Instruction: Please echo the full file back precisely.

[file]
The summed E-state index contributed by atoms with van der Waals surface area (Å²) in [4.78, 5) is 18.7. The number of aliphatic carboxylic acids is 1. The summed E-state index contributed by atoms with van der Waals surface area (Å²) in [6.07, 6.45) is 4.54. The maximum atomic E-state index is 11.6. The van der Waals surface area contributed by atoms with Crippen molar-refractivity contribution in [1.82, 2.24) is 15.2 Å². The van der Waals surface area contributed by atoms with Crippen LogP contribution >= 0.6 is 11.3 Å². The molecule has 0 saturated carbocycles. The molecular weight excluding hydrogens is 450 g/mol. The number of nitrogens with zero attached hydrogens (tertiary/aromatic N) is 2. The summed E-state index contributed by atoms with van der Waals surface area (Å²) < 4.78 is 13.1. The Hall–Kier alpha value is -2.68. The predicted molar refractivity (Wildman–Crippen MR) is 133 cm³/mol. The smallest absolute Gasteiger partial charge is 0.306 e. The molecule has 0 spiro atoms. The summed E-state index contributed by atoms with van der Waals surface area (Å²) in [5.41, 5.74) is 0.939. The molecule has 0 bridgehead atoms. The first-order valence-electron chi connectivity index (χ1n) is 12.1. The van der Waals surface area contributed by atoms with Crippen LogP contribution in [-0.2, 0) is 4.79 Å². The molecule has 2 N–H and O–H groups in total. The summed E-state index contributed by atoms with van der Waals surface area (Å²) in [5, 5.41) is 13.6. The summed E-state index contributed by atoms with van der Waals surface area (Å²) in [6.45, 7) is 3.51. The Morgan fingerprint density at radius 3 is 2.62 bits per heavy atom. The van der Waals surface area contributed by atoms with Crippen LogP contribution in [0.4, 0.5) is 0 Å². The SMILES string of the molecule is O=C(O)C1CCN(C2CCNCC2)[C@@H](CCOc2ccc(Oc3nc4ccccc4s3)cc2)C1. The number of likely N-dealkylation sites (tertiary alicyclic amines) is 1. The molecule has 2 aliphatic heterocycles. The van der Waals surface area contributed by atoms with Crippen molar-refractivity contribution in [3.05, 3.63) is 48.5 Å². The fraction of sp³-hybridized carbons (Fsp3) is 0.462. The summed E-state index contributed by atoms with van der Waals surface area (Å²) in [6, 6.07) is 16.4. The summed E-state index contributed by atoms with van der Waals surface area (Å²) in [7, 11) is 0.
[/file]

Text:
The summed E-state index contributed by atoms with van der Waals surface area (Å²) in [4.78, 5) is 18.7. The number of aliphatic carboxylic acids is 1. The summed E-state index contributed by atoms with van der Waals surface area (Å²) in [6.07, 6.45) is 4.54. The maximum atomic E-state index is 11.6. The van der Waals surface area contributed by atoms with Crippen molar-refractivity contribution in [1.82, 2.24) is 15.2 Å². The van der Waals surface area contributed by atoms with Crippen LogP contribution >= 0.6 is 11.3 Å². The molecule has 0 saturated carbocycles. The molecular weight excluding hydrogens is 450 g/mol. The number of nitrogens with zero attached hydrogens (tertiary/aromatic N) is 2. The summed E-state index contributed by atoms with van der Waals surface area (Å²) < 4.78 is 13.1. The Hall–Kier alpha value is -2.68. The predicted molar refractivity (Wildman–Crippen MR) is 133 cm³/mol. The smallest absolute Gasteiger partial charge is 0.306 e. The molecule has 0 spiro atoms. The summed E-state index contributed by atoms with van der Waals surface area (Å²) in [5.41, 5.74) is 0.939. The molecule has 0 bridgehead atoms. The first-order valence-electron chi connectivity index (χ1n) is 12.1. The van der Waals surface area contributed by atoms with Crippen LogP contribution in [-0.2, 0) is 4.79 Å². The molecule has 2 N–H and O–H groups in total. The summed E-state index contributed by atoms with van der Waals surface area (Å²) in [5, 5.41) is 13.6. The summed E-state index contributed by atoms with van der Waals surface area (Å²) in [6.45, 7) is 3.51. The Morgan fingerprint density at radius 3 is 2.62 bits per heavy atom. The van der Waals surface area contributed by atoms with Crippen LogP contribution in [0.4, 0.5) is 0 Å². The SMILES string of the molecule is O=C(O)C1CCN(C2CCNCC2)[C@@H](CCOc2ccc(Oc3nc4ccccc4s3)cc2)C1. The number of likely N-dealkylation sites (tertiary alicyclic amines) is 1. The molecule has 2 aliphatic heterocycles. The van der Waals surface area contributed by atoms with Crippen molar-refractivity contribution in [3.05, 3.63) is 48.5 Å². The fraction of sp³-hybridized carbons (Fsp3) is 0.462. The summed E-state index contributed by atoms with van der Waals surface area (Å²) in [6, 6.07) is 16.4. The summed E-state index contributed by atoms with van der Waals surface area (Å²) in [7, 11) is 0.